Login | September 21, 2017

Unprotected documents waive attorney-client privilege

RICHARD WEINER
Technology for Lawyers

Published: May 19, 2017

Discovery. ESI. The cloud. Unsecured documents. Unchecked discovery transmission.

Those five things should never be put together by lawyers. When you do that, as in Harleysville Insurance Company v. Holding Funeral Home Inc (W.D. Virginia, 2017), really bad things can happen.

This was a civil arson case, in which the insurance company denied coverage for a fire. At issue was whether or not defense counsel was entitled to access to the entire claims file, as well as motions for sanctions against defense counsel.

During the course of discovery, Harleysville transmitted documents to Holding that contained a link. That went to a Box account. That contained the insurance company’s video surveillance footage of the fire loss scene. That were not secured by encryption or password. That affected the outcome of the case. That made me laugh that, in this day and age, something like that can happen. Cause lawyers are smart.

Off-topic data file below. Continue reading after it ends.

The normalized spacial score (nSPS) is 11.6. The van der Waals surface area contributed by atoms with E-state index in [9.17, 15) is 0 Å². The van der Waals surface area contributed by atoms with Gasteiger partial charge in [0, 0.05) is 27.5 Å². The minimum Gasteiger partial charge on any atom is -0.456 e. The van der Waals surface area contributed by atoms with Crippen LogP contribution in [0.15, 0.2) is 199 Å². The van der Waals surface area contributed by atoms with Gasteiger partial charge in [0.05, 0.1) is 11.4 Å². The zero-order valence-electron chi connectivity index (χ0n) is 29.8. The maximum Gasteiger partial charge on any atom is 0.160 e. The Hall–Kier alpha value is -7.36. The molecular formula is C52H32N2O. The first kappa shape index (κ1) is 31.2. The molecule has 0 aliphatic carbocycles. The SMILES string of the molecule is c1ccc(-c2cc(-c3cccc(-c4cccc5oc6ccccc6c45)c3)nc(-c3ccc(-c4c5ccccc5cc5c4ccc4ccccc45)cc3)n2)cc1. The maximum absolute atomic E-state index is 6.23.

Issue: was this data protected by attorney-client privilege rules?

Answer: no, it is not. Ouch.

Sub-answer: you turned discovery over without reading through the documents and finding that link. Nice lawyering. You lose. Go find a malpractice defense attorney, quick.

Reasoning. The court wrote: “(T)he information uploaded to this site was available for viewing by anyone, anywhere who was connected to the internet and happened upon the site by use of the hyperlink or otherwise…. It is hard to image (sic) an act that would be more contrary to protecting the confidentiality of information than to post that information to the worldwide web…. I cannot find that Harleysville, or its counsel, took reasonable steps to prevent its disclosure or to rectify the situation. Therefore, I find that Rule 502 does not apply in this situation to prevent a waiver of the work-product doctrine.”

However, the court did find that, at the same time, the court found that the Holding lawyers’ actions in not contacting the Harleysville lawyers when they discovered that link warranted sanctions under inadvertent discovery rules, saying: “defense counsel should have realized that the Box Site might contain privileged or protected information…and should have contacted Harleysville's counsel and revealed that it had access to this information.”

Sanctions were only that the costs of the action were placed on the defendant, but defense counsel got to keep the video. Interesting and well-written case, if you want to Google it.


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